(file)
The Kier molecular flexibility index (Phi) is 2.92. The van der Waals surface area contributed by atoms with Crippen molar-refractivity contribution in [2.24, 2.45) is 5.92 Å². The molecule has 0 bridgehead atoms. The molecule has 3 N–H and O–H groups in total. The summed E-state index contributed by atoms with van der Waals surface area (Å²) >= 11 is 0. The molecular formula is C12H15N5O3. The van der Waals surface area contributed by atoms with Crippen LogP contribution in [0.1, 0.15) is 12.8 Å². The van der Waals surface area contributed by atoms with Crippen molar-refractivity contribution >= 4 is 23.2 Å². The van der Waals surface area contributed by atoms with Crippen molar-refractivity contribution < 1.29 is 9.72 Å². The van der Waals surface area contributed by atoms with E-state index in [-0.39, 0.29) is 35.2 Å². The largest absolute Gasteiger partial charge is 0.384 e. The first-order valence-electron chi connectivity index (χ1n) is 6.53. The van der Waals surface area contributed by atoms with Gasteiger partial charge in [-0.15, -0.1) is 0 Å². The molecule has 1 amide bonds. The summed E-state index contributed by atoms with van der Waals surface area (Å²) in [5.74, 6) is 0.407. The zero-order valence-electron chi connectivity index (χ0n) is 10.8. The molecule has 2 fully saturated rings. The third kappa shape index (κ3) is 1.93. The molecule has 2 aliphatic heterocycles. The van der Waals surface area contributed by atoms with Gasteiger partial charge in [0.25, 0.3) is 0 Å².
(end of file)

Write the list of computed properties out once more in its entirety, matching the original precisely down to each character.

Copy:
The Kier molecular flexibility index (Phi) is 2.92. The van der Waals surface area contributed by atoms with Crippen molar-refractivity contribution in [2.24, 2.45) is 5.92 Å². The molecule has 0 bridgehead atoms. The molecule has 3 N–H and O–H groups in total. The summed E-state index contributed by atoms with van der Waals surface area (Å²) >= 11 is 0. The molecular formula is C12H15N5O3. The van der Waals surface area contributed by atoms with Crippen LogP contribution in [0.1, 0.15) is 12.8 Å². The van der Waals surface area contributed by atoms with Crippen molar-refractivity contribution >= 4 is 23.2 Å². The van der Waals surface area contributed by atoms with Crippen molar-refractivity contribution < 1.29 is 9.72 Å². The van der Waals surface area contributed by atoms with E-state index in [-0.39, 0.29) is 35.2 Å². The largest absolute Gasteiger partial charge is 0.384 e. The first-order valence-electron chi connectivity index (χ1n) is 6.53. The van der Waals surface area contributed by atoms with Gasteiger partial charge in [-0.15, -0.1) is 0 Å². The molecule has 1 amide bonds. The summed E-state index contributed by atoms with van der Waals surface area (Å²) in [5.74, 6) is 0.407. The zero-order valence-electron chi connectivity index (χ0n) is 10.8. The molecule has 2 fully saturated rings. The third kappa shape index (κ3) is 1.93. The molecule has 2 aliphatic heterocycles. The van der Waals surface area contributed by atoms with Gasteiger partial charge in [0.25, 0.3) is 0 Å².